If he's on your team, it's "cheating."
In the seventh inning of the Sept. 15 game between the New York Yankees and Tampa Bay Rays, legendary stand-up guy Derek Jeter hoodwinked home plate umpire Lance Barksdale into believing he had been hit in the wrist/forearm area by a Chad Qualls pitch and was thus entitled to first base.
Replays -- unofficial, of course, since baseball doesn't use them for anything other than disputed home runs -- clearly showed the ball hit Jeter's bat. But the Yankee captain and face of the franchise for more than a decade was jumping up and down like he'd just been stung by a nest of bees. The trainer came out, I guess for moral support since there was no injury, and the ump sent the Yankees' role model on his merry way. (Barksdale also kicked out Rays' manager Joe Maddon for voicing his opinion about the situation). Curtis Granderson immediately followed with a home run to put the Yankees up, 3-2.
See for yourself:
Fortunately for truth and justice, the Rays' Dan Johnson hit a two-run homer in the bottom of the frame to give Tampa Bay the 4-3 win.
I don't usually listen to sports talk radio, but once in awhile I hear Mike and Mike in the Morning on ESPN, which is where this situation came to my attention. Mike Golic, a former pro football player who admitted to taking steroids, believes what Jeter did is no big deal, and even admirable. Mike Greenberg sort of took the other side of the argument.
Cheating? Gamesmanship? The program played an audio from the post-game interview in which a reporter asked Jeter what the ball hit. "The bat," he said. "And..." prompted the reporter? No response. To paraphrase Jeter, if the umpire was kind enough to award him first base, it would be impolite to refuse the invitation.
Golic and Greenberg compared this to other bits of sports trickery, such as an outfielder claiming to have caught a ball that actually short-hopped into his glove, or a soccer player taking a dive to get a penalty call. Golic suggested that if an athlete actually declined a gift such as the one Jeter received, honing up by saying something along the lines of "Mr. Umpire, Sir, I cannot tell a lie. That ball didn't hit me," said athlete would not be long for the pro ranks. (They also agreed that if it had been A-Rod instead of Jeter, there probably would have been a lot more discussion, given Rodriguez's past indiscretions, but that's another story.)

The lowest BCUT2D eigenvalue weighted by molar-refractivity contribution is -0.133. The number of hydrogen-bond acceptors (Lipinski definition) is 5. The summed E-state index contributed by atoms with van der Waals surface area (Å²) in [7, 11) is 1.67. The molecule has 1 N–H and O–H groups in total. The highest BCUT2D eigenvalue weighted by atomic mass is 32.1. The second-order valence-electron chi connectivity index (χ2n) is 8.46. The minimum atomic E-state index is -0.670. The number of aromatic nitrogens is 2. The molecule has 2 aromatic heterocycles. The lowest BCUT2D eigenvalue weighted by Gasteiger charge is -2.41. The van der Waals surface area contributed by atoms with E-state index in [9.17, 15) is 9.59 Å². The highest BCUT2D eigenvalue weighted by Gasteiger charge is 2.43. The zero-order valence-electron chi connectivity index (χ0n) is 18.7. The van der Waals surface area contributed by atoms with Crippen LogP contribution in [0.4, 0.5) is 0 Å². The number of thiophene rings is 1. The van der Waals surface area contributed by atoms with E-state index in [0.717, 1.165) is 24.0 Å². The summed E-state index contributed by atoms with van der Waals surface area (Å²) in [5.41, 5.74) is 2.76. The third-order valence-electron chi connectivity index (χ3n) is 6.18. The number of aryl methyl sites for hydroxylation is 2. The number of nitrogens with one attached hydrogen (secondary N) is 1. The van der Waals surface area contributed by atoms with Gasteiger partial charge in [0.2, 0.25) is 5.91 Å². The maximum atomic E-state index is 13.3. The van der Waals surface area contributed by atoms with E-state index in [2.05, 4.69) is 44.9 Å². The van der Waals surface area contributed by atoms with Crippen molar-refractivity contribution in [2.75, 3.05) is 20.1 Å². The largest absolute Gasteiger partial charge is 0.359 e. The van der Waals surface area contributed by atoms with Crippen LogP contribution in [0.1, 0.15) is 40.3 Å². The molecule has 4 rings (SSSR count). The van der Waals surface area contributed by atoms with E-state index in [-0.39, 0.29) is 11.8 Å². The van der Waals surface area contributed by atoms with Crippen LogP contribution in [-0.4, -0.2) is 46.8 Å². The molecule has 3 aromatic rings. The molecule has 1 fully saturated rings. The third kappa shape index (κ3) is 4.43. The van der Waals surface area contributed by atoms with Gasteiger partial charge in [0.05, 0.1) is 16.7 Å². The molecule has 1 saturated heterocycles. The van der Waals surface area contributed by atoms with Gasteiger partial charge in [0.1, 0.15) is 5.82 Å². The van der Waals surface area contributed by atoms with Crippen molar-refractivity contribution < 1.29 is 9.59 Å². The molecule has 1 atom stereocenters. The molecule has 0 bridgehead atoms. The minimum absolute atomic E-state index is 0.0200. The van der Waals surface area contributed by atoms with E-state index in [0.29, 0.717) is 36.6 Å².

That's what really got me thinking: where is the ethical ledge that one steps off from youth sports into the higher levels? We try to teach our kids to be good sports and do the right thing... but only up to a point. Does that mean it's okay to follow the rules as long as the games don't really count for anything?
Many words have been written about this fine line. Joshua Prager based his 2006 book The Echoing Green: The Untold Story of Bobby Thomson, Ralph Branca and the Shot Heard Round the World on whether baseball's most dramatic home run was abetted by an elaborate system of stealing signals. Dan Gutman devoted a whole volume to the many ways to circumvent the rules in It Ain't Cheating If You Don't Get Caught (1990), a veritable primer on how to get by.
There's playing the game on the field as it's meant to be done, and then there's playing the game by looking for the loopholes. Who's going to step up and determine which is the right way to play "America's Game?"